increased demand for manufactured goods, which tend to be produced in urban areas (of
both developed and developing countries), and have encouraged unbalanced productivity
growth favoring urban agglomerations.
In much of the developed world, the potential for further urbanization is largely
exhausted because levels of urbanization are already high and approaching 1.0, and

relatively few inhabitants remain in rural areas, removing the potential for significant
additional rural-to-urban migration. Substantial urban growth may still occur, but its
primary source will be natural population increase. The developing world is, however,
another matter. The greatest potential for urban population growth and for urbanization
during the twenty-first century is in Africa and Asia. Table 2 shows that, in 2005, 51.3%
of the world’s population resided in rural areas with 48.7% residing in urban areas. As
noted above, this balance worldwide is estimated to have tipped in favor of urban areas in
2007. However, whereas relatively small fractions of North American (19.3%), South
American (18.4%), and European (27.8%) populations resided in rural areas, African and
Asian populations were a different matter. The majority of Africans (61.7%) and Asians
(60.2%) continued to reside in rural areas. Thus, the large populations of Africa and Asia
provide tremendous potential for urban growth and urbanization during the twenty-first
century due to the continued potential for rural-to-urban migration.
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The United Nations (2005) predicts that by 2030 urban areas of Africa and Asia
alone will double their populations relative to 2000 levels with a total increase of 1.7
billion. By the same year, the UN expects urban population world-wide to reach 5 billion,
or about 60% of the world’s population.
When much of the world’s population lived in rural areas, high unemployment,
under-employment, and poverty were common in rural communities. Such problems
continue to characterize rural areas of less-developed countries, and in Africa and Asia
differences between urban and rural poverty frequently are dramatic. During the late
1980s and the 1990s, based on national poverty lines, some specific examples of urban-
rural poverty differences are as follows: Ghana—22% in urban areas versus 34%
in rural areas (1992); Kenya—29% and 46% (1992); Nigeria—30% and 36% (1992-93);
Sierra Leone—53% and 76% (1989); Tanzania—24% and 50% (1993); and Zambia—
46% and 88% (1991). Similar large differences are evident in Asia: Bangladesh—14%
and 40% (1995-96); Cambodia—21% and 40% (1997); India—30% and 37% (1994);
Laos—24% and 53% (1993); Pakistan—28% and 37% (1991); Philippines—21% and

51% (1997); and Vietnam—26% and 57% (1993).5 Such differences will continue to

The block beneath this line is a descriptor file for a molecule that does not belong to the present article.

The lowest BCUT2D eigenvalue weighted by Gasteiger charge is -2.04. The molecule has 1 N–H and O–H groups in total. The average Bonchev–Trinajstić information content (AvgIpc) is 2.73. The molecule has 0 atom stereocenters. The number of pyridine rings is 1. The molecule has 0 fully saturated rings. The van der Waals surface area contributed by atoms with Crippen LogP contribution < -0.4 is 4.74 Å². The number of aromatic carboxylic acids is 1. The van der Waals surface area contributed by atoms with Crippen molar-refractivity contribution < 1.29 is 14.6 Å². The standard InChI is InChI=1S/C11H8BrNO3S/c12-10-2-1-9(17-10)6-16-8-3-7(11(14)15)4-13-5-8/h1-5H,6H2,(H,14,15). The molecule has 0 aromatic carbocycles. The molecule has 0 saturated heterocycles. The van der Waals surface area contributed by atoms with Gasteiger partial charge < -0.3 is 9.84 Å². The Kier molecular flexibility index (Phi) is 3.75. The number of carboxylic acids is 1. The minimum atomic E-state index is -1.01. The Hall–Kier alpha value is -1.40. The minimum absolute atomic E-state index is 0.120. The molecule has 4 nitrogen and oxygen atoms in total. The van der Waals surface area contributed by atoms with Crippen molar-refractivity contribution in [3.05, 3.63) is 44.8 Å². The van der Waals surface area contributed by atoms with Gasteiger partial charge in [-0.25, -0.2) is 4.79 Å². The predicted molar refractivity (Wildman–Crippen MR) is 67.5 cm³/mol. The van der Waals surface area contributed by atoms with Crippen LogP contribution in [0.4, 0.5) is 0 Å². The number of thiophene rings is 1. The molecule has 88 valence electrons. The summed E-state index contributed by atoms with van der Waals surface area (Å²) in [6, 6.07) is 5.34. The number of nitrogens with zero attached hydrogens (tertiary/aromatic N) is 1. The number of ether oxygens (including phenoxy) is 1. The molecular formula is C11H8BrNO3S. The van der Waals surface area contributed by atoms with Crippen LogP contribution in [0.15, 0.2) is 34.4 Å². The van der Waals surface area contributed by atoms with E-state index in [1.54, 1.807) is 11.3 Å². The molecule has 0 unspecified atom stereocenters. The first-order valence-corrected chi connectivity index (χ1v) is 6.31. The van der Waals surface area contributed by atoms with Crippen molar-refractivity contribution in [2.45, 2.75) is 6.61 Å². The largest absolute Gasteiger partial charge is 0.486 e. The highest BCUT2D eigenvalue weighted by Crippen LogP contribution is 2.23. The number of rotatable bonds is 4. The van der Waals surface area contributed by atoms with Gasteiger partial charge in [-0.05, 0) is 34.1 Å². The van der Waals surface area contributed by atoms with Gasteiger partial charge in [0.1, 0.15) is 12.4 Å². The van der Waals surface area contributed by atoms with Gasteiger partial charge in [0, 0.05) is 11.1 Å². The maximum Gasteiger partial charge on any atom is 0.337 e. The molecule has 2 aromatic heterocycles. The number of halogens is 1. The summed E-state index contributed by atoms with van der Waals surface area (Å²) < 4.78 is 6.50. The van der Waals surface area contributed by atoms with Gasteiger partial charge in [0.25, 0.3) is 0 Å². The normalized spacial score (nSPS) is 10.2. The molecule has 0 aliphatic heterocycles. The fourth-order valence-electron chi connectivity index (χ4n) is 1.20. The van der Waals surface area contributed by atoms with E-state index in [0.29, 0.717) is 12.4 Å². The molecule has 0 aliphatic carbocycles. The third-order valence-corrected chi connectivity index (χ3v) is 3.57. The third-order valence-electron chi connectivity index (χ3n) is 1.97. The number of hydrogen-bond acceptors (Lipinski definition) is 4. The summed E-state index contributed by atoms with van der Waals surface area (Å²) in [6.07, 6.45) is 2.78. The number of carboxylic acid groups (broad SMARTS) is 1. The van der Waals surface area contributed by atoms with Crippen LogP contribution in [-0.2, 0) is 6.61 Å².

provide a major incentive for residents of rural areas to move to the cities of Africa and
With the significant shift of population to urban areas, the same types of problems
that continue to characterize rural areas will now also characterize urban areas where
their very concentration may increase their intensity, and their intensity probably will
become far worse in the relatively near future. Todaro (1997) argues that about one-third
of the urban population of less-developed countries lives in shantytowns and various
types of makeshift dwellings, which is to say, in slum settlements. He further argues that
during the late 1980s, worldwide, about 72 of every 100 new (or mainly migrant)
households in urban areas of less-developed countries resided in such settlements. In
Africa, 92% of the new households lived in slums. He cites metropolitan Cairo as an
example of the type of city characterized by inadequate services. Cairo, he argues, had a
population of 10 million, but a water and sanitation system designed for a population of 2
million. This same type of situation characterizes the urban infrastructure of many of the
world’s major urban agglomerations, especially in less-developed countries.
In addition to unemployment and poverty, a number of related problems that now
characterize urban areas will likely intensify. These problems include pollution,
congestion, poor sanitation, poor housing, limited water of questionable quality, poor
health, relatively low life expectancy, high crime rates, violence, limited access to
education and to public health facilities, tremendous stress on the urban infrastructure and
on urban public finances, and political and social instability. In many cities around the
world, urban public officials are poorly equipped to deal with such problems and in many
cases will exacerbate them. In spite of such problems and their associated costs, some
experts (e.g., Glaeser, 1998) believe that cities will continue to enjoy many of the
advantages that have characterized them in the past, but not necessarily as centers of
manufacturing activities.